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Cash remains most frequently used means of payment in Germany

06.07.2022

Cash continues to be the most frequently used means of payment in Germany, although cashless payments are increasing their share. These are the findings of the Bundesbank’s sixth study on payment behaviour in Germany for 2021. Respondents used banknotes and coins to make a total of 58% of their payments for purchases of goods and services, compared with 74% in the Bundesbank’s last major study from 2017. The lower use of cash was mainly due to the increase in online purchases during the coronavirus pandemic.

Payment behaviour in Germany in 2021
Payment with a €50 banknote
Nagel: Unusual monetary policy measures justified only in exceptional situations

04.07.2022

Bundesbank President Joachim Nagel has cautioned against using monetary policy instruments to limit risk premia. “Unusual monetary policy measures to combat fragmentation can be justified only in exceptional circumstances and under narrowly-defined conditions,” he said at the Frankfurt Euro Finance Summit.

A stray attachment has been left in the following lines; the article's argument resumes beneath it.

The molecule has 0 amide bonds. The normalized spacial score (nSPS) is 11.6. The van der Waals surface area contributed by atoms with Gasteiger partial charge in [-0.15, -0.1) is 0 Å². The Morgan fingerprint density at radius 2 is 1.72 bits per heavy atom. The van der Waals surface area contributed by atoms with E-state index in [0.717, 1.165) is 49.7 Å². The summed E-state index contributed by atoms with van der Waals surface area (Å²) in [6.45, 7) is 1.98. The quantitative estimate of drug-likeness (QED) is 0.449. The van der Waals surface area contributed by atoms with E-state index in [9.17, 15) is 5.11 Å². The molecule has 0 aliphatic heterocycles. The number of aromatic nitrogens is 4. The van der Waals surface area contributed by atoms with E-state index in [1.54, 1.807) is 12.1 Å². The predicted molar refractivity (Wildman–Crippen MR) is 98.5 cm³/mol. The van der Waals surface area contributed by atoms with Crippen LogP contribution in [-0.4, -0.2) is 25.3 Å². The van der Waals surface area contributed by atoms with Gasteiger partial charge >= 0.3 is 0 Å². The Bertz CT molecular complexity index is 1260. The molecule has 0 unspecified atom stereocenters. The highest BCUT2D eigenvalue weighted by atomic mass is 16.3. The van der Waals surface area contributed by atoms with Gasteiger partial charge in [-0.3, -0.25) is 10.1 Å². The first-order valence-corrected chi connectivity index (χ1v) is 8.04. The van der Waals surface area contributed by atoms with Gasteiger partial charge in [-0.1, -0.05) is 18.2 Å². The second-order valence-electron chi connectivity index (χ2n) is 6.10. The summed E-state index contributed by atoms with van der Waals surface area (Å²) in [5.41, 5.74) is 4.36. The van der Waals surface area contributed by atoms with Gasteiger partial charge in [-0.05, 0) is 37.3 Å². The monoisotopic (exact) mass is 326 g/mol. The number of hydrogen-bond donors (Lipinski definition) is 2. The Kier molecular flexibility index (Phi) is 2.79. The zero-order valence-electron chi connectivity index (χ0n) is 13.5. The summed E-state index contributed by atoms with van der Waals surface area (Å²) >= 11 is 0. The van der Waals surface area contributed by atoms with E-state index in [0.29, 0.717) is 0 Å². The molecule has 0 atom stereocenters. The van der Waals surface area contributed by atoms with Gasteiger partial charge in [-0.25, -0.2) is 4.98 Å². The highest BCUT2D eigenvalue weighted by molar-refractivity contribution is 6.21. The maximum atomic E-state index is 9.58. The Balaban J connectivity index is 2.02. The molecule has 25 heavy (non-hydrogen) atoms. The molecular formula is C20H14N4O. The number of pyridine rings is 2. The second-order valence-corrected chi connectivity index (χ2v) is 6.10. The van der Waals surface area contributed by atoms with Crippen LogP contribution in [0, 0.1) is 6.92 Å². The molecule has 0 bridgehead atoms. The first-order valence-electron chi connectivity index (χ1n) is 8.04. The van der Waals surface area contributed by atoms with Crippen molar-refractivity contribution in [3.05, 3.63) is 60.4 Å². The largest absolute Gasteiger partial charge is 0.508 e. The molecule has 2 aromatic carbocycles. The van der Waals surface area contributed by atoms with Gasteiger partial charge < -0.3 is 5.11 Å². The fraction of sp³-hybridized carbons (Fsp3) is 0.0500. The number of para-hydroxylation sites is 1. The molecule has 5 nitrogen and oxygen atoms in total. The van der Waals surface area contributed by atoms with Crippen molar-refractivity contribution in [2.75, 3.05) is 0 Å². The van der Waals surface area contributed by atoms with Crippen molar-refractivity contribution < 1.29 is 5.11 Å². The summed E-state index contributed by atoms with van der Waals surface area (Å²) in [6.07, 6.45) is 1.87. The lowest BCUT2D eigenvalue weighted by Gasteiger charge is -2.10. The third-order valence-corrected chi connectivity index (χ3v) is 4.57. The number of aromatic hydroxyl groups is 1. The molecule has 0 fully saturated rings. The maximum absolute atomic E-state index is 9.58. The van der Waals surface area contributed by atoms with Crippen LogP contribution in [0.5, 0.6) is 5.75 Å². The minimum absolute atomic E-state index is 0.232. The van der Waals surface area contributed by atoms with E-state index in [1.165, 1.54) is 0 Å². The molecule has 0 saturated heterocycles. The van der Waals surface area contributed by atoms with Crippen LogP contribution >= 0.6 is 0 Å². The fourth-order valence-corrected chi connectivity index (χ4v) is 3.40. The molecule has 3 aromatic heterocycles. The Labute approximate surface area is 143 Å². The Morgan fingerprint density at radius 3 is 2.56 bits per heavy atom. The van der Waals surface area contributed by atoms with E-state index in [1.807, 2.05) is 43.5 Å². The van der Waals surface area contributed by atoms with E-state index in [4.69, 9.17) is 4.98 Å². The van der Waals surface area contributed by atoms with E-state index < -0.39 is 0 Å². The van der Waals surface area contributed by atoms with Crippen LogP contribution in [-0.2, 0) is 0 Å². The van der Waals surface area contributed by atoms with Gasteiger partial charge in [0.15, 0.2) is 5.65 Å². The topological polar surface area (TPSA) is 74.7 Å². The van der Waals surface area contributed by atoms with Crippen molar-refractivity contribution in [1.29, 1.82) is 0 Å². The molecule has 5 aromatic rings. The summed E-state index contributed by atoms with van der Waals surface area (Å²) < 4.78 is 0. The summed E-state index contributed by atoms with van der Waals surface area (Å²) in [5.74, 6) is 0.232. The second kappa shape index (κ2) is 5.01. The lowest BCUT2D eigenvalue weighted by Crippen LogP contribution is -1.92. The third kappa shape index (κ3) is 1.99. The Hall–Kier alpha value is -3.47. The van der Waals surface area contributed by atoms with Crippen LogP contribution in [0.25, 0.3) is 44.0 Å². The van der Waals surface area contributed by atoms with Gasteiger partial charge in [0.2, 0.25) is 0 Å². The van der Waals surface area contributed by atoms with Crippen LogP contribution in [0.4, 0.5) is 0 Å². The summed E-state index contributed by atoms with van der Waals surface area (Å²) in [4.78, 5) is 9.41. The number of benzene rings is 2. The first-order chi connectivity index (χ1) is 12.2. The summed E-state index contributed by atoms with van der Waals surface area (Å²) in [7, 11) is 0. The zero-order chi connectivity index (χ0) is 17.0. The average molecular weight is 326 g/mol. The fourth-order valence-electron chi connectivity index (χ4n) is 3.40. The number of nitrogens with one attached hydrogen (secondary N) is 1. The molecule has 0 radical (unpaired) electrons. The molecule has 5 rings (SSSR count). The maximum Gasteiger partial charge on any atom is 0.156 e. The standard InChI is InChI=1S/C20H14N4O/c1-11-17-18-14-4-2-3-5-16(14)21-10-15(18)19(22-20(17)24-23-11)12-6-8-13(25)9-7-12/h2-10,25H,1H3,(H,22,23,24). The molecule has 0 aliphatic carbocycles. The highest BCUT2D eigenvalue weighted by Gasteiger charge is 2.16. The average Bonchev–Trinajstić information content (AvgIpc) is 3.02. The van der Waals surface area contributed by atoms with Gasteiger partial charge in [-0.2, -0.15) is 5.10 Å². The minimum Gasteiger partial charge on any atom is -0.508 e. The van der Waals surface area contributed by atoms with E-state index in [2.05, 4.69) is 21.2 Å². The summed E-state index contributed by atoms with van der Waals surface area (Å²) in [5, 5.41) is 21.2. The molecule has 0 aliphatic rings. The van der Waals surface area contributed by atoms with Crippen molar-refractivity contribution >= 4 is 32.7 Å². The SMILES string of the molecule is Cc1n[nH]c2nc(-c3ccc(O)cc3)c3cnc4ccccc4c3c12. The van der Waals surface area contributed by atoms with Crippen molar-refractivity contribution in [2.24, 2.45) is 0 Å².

Nagel: Unusual monetary policy measures justified only in exceptional situations
Joachim Nagel
How can we finance the ecological transformation?

06.07.2022

The fourth event in the “Designing climate policies” series saw experts from academia, politics and public institutions discuss how the ecological transformation can be financed. Bundesbank Vice-President Claudia Buch kicked off the event, which the Bundesbank organised jointly with the Center for Liberal Modernity and the Potsdam Institute for Climate Impact Research.

How can we finance the ecological transformation?
Designing climate policies
Nagel: Central banks must not respond with too little, too late

24.06.2022

Bundesbank President Joachim Nagel has warned that central banks must not respond to the current high inflation rates with too little, too late. “If monetary policy falls behind the curve, even stronger hikes in interest rates could become necessary to get inflation under control,” he said at the Joint Spring Conference co-hosted by the Bundesbank and the Banque de France in Eltville am Rhein. “This would create much higher economic costs,” he cautioned.

Nagel: Central banks must not respond with too little, too late
Joachim Nagel
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